12 January - 20 June 2016

Food safety

  • Is there a link between the synthetic food additive tBHQ and food allergies?
  • Thumb suckers and nail biters less likely to develop allergic sensitivities
  • Findings may lead to better prevention practices for E.coli
  • How a shellfish food poisoning bacteria causes food poisoning
  • FDA warn consumers not to consume raw cookie dough
  • EFSA to release online version of Compendium of Botanicals
  • E. coli outbreak may be associated with eating leafy salad
  • Misconceptions about how to freeze food safely are contributing to food waste
  • FSA publish Listeriosis guidance

Is there a link between the synthetic food additive tBHQ and food allergies?
Medical Xpress is reporting that a Michigan State University researcher has found a link between the synthetic food additive tert-butylhydroquinone, or tBHQ, and food allergies.  Cheryl Rockwell, an assistant professor of pharmacology and toxicology in the College of Human Medicine, started her investigation nine years ago.  She has found that tBHQ causes T cells to release a set of proteins that can trigger allergies to foods such as nuts, milk, egg, wheat and shellfish. Normally T cells release proteins known as cytokines, but when she introduced tBHQ in laboratory models, the T cells started behaving differently and released a different set known to trigger allergies to food.

RSSL are industry experts in allergens, and provide a comprehensive range of testing, training and food allergen consultancy services to help you control and manage allergens within manufacturing and retailing.  For more information please contact Customer Services on +44 (0) 118 918 4076 or email enquiries@rssl.com  Don’t forget to join our Allergens in a Nutshell LinkedIn group

Thumb suckers and nail biters less likely to develop allergic sensitivities
Findings published in the journal Pediatrics indicate that children who are thumb-suckers or nail-biters are less likely to develop allergic sensitivities.  The study tested the “hygiene hypothesis” that sucking and nail-biting would increase microbial exposures, affecting the immune system and reducing the development of allergic reactions.  Using a longitudinal birth cohort of more than 1,000 New Zealand children the team assessed and recorded thumb-sucking and nail-biting at ages five, seven, nine and eleven, and tested for allergies using a skin prick test at age 13 and 32.  Thirty one per cent of children were frequent thumb suckers or nail biters. At 13 years old 45% showed atopic sensitisation, but among those with one oral habit, only 40% had allergies. Among those with both habits, only 31% had allergies. No association was found between oral habit and asthma and hay fever. The BBC quote Holly Shaw, of Allergy UK, as saying: "Research that has been carried out in other countries also adds weight to this theory of the role the environment and gut microbiota play in shaping an individual's potential to develop a food allergy.  Having pets at home, older siblings and living on a farm have also been identified as environmental influences that may have a role in the development of allergic disease.” NHS choices state: “Overall the results give a mixed picture.”  They continue by reporting that “this study does not provide good evidence that thumb sucking or nail biting have any effect on a child's likelihood of developing allergies.”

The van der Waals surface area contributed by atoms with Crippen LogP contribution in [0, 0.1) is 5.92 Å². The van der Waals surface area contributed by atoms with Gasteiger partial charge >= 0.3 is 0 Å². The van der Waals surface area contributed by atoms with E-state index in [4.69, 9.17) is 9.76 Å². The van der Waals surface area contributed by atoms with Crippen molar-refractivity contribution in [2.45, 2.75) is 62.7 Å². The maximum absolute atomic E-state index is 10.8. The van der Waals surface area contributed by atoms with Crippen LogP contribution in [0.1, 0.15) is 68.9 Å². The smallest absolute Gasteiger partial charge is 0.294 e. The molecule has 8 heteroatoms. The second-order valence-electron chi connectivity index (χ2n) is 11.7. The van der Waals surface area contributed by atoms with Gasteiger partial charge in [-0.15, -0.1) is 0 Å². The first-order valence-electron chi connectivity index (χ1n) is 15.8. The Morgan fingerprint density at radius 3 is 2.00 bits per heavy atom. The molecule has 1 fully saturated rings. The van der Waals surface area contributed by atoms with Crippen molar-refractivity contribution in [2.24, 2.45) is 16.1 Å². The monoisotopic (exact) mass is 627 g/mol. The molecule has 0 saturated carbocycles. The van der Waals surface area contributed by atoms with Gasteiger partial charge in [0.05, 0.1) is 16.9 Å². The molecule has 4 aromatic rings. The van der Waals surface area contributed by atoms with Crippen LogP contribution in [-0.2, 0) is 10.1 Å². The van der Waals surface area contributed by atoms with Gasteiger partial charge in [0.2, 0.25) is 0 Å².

RSSL are industry experts in allergens, and provide a comprehensive range of testing, training and food allergen consultancy services to help you control and manage allergens within manufacturing and retailing.  For more information please contact Customer Services on +44 (0) 118 918 4076 or email enquiries@rssl.com  Don’t forget to join our Allergens in a Nutshell LinkedIn group

Findings may lead to better prevention practices for E.coli
A collaboration of microbiologists, epidemiologists, animal scientists, veterinarians, graduate students, undergraduates and farmers have documented in the journal Applied and Environmental Microbiology better prevention practices to limit dangerous E. coli bacteria transmissions. The team found, after sampling over 1000 cattle from a number of farms, that dairy cattle under stress from hot weather and energy loss from milk production were significantly more likely to shed Shiga toxin-producing Escherichia coli -- or STEC.  Shedding was through the respiratory tract, the genital tract, or in the case of cattle, the intestinal tract through their faeces. The scientists report that the findings will aid those targeting prevention practices to reduce the prevalence of E.coli.  However further investigation is needed on the diversity of different STEC strains that are shed and to determine the rate at which animals acquire new STEC strains over time

How a shellfish food poisoning bacteria causes food poisoning